Workshop Ideas are posted on this page for those who are looking for co-organizers.
Agency and Physical Action
I would welcome a collaborator who is interested in crafting a workshop proposal about early modern women’s agency through literal physical actions such as dance, travel, and religious or secular rituals. My hope is that we could explore the way early modern discourses of intentional movement through space represent gender and/or racialized others. How was gendered agency negotiated through learned bodily disciplines and choreographies such as masque dancing, witches’ “sabbaths,” Protestant vs. Catholic spiritual practices, seasonal festivities, and African and Amerindian dances and rituals described in European travel narratives? Another fruitful aspect of this topic might also emerge from examples of broken or unsuccessful rituals, where an expected order, hierarchized procession, kinetic social pattern, or sequence like court protocol is disrupted in significant ways. My background is in sixteenth- and seventeenth-century English literature, but this topic lends itself to generic, cultural, and interdisciplinary diversity beyond that scope.
Please contact: Elisa Oh, Associate Professor of English
Women and the Law in Early Modern Europe
Earlier histories of women’s criminality or sexuality tended to focus primarily on the punitive and disciplinary aspects of early modern courts. However, more recent scholarship has focused on how the same institutions dedicated to upholding patriarchal mandate within the family and the state also provided women with a potentially powerful means to establish their claims on property, paternity, or reputation. Drawing upon the tools of social and cultural history, this workshop will examine how women engaged with and used legal mechanisms and legal spaces in sixteenth and seventeenth-century Europe, whether as litigants, witnesses, or the accused. The focus will be largely methodological, and seek to incorporate the tools of literary theory in regards to reading the performances or fictions through which gendered categories were produced and contested in the space of the courtroom. I am approaching these questions from the perspective of masculinity and marriage litigation in early modern France, but I welcome contributors from other geographic areas and interests, especially those who study women’s crime and criminality.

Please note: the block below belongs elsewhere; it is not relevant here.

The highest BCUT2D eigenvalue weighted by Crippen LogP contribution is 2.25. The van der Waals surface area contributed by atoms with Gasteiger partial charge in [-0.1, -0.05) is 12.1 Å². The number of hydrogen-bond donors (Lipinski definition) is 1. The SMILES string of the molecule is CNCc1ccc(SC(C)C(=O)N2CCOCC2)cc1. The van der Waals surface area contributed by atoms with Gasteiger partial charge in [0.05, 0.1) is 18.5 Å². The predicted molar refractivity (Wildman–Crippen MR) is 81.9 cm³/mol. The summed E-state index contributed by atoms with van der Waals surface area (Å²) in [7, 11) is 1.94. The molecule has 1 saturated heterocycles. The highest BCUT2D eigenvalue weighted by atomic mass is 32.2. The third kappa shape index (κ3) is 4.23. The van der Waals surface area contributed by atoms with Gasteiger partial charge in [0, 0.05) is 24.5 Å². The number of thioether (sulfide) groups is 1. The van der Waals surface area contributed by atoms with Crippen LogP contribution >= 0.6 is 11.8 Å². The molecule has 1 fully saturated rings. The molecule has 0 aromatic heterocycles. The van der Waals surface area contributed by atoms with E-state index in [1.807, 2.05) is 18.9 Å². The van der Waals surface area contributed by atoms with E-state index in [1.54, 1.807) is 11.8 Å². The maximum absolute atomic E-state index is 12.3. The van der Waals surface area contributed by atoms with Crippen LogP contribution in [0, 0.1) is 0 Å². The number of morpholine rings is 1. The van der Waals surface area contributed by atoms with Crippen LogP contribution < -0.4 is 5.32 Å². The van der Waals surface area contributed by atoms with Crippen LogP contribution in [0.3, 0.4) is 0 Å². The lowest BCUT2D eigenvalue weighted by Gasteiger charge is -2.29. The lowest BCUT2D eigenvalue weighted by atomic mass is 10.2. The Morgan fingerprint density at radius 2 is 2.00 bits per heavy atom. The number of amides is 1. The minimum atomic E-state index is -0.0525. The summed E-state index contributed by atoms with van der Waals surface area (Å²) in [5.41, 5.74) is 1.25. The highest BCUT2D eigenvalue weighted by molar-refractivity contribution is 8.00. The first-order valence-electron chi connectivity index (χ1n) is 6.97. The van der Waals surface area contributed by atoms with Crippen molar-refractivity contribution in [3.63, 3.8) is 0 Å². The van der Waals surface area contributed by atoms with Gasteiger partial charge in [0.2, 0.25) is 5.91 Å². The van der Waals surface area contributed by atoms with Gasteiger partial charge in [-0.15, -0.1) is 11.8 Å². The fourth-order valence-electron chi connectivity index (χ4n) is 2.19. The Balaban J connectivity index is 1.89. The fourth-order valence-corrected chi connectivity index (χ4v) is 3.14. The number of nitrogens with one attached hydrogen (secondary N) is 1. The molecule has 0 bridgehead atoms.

Please contact: Anna Young, Ph.D. Candidate
The Making of Knowledge: Early Modern Women and Scientific Discourse
The early modern period transformed European and American discourses of knowledge and witnessed the advent of the modern scientific method. Yet women’s participation in these discourses has often gone unacknowledged. I am seeking collaborators to address the topic of how early modern women engaged with discourses of knowledge (or the question of how we know) on both a local and a global scale – from the specifics of their practice to the practicalities of their participation. Under the categories of Confrontation and Collectivity, this panel will consider both how these women worked to engage in existing networks of knowledge, and how they created their own; and how their work resisted pervasive ideas of femininity. At the same time, it will ask how women’s participation in scientific discourse outside of official channels confounds accepted ideas of modern disciplinary boundaries.
My own approach to the topic is grounded in the literature and intellectual history of the Hispanic World. I would welcome collaborators from across the disciplines to contribute other geographical and linguistic perspectives.
Please contact: Alice Brooke, Lecturer in Spanish
Wadham College, University of Oxford
Accounting for Women: Economic Collaborations, Networks, and Alliances